Global Equities

Global equities continued their march upward in the first quarter bolstered by widespread vaccination efforts, a fresh round of fiscal stimulus, and renewed confidence in an economic recovery. U.S. stocks led the charge with gains of 6.2%, followed by international developed equities which returned 3.5%; emerging market equities were up 2.3%. Small-cap stocks outperformed large-cap equities. Catalyzed by rising interest rates, value bested growth for the second straight quarter, with the Russell 1000 Value Index up 11.3% compared to the paltry 0.9% gain by the Russell 1000 Growth Index. In a reversal from last year, energy led all sectors, followed by financials, while technology and consumer discretionary stocks lagged.

In hedge funds, equity-linked strategies posted a strong first quarter, returning 7.4%, according to the HFRI Equity Hedge Index; their strong performance follows long/ short equity’s best year since 2009. However, it wasn’t smooth sailing for all: retail trading frenzy around stocks such as GameStop and AMC caused massive losses in a handful of hedge funds in January, while fueling market volatility. This tumult was followed by unprecedented selling volume in a handful of concentrated names with the unwinding of Archegos Capital in March.

Meanwhile, global private equity fundraising totaled $197.8 billion for the three months ended March 31, up from $162.8 billion a year earlier, according to Preqin. U.S. buyout deal activity—confirmed and estimated—came in at a robust $203 billion, but below the prior quarter’s decade-high of $293.7 billion, according to PitchBook data. U.S. buyout exit activity totaled $162 billion, the second highest total on record, according to PitchBook. In venture capital, deal activity hit a single-quarter high of $69 billion in the first quarter, fueled mostly by large late-stage deals of $50 million or more; during the same period, exit activity was strong, totaling $118.1 billion, according to PitchBook.

Global Fixed Income

U.S. interest rates rose significantly during the quarter, reaching pre-pandemic levels. Losses were felt across interest-rate sensitive indexes as a 0.8% increase in 10-year Treasury yields negatively impacted the fixed-income market. Investment-grade and high-yield spreads continued to compress in the first quarter with significant spread tightening occurring in lowerquality credit. However, returns for U.S. corporate credit were largely negative due to interest rates moving higher. The Bloomberg Barclays U.S. Aggregate Index was down 3.4%, while the Bloomberg Barclays U.S. Corporate High Yield Index was up a modest 0.8%.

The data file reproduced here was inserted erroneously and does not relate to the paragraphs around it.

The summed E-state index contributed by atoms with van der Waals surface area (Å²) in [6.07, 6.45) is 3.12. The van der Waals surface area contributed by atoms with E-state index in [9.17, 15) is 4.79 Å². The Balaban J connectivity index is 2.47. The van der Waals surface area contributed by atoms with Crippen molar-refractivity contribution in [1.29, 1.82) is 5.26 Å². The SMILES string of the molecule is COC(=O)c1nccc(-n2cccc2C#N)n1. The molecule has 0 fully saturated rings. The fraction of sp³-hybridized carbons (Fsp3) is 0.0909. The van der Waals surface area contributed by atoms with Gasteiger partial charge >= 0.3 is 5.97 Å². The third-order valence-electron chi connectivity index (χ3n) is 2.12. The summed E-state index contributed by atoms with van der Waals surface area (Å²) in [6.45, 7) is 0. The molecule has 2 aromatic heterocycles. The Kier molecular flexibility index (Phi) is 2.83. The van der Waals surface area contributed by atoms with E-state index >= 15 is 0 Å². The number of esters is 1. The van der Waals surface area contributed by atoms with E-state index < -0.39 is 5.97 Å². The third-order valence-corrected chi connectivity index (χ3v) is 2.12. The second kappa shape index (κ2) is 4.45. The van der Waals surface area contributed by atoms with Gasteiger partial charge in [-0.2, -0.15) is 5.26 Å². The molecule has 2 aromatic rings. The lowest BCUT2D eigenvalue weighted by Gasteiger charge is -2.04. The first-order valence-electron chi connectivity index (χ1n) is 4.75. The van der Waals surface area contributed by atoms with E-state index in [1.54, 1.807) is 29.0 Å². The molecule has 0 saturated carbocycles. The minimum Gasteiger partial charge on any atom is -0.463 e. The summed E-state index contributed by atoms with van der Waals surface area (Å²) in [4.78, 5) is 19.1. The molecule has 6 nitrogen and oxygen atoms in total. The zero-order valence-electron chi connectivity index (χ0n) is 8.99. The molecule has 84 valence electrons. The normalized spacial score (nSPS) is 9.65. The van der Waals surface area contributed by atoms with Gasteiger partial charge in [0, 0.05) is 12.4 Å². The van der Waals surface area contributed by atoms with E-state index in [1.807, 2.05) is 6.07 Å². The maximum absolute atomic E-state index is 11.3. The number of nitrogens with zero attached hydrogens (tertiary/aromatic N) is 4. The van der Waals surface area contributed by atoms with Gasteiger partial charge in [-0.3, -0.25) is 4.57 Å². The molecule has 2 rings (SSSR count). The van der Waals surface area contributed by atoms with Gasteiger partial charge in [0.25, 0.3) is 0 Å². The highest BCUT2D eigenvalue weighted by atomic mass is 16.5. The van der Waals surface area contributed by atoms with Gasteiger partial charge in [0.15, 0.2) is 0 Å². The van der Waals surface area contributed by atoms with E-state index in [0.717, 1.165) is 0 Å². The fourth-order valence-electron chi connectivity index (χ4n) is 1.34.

Meanwhile, hedge fund indexes focused on structured credit and distressed debt started the year strong with the HFRI Relative Value Index returning 3% and the HFRI ED: Distressed/ Restructuring Index increasing 8.8%. Emerging market debt was in the red as the JPM EMBI Global Diversified Index and the JPM GBI-EM Global Diversified Index lost 4.5% and 6.7%, respectively.

Real Assets

Real assets continued their strong performance in the first quarter as oil prices (WTI) rose over 22% to $59 a barrel. Capital expenditures for most energy companies have tapered while OPEC has held firm with production cuts, creating a more constructive price environment. As a result of recent market volatility, the cost of capital for energy investments has increased and investors have been rewarded so far in 2021. However, the uncertainty around the supply-demand equation is likely to result in ongoing market volatility.

Elsewhere, private core real estate was in the black in the fourth quarter; the NCREIF ODCE Index posted a 1.3% gross quarterly return, resulting in a gross total return of 1.2% for 2020. REITs posted their fourth consecutive quarter of gains, up 8.5% in the first quarter. All sub-sectors were up, but previously out-of-favor property types such as retail and lodging bounced back in the first quarter as investors rebalanced their portfolios. Infrastructure indexes gained 4% in the first quarter. The accelerated demand for data should provide a continued tailwind for digital infrastructure. This trend, coupled with the stability of contracted assets like renewable energy and utilities, offset some of the weakness exhibited by the transportation sector.

Download Quarterly Asset Class Review: Q1 2021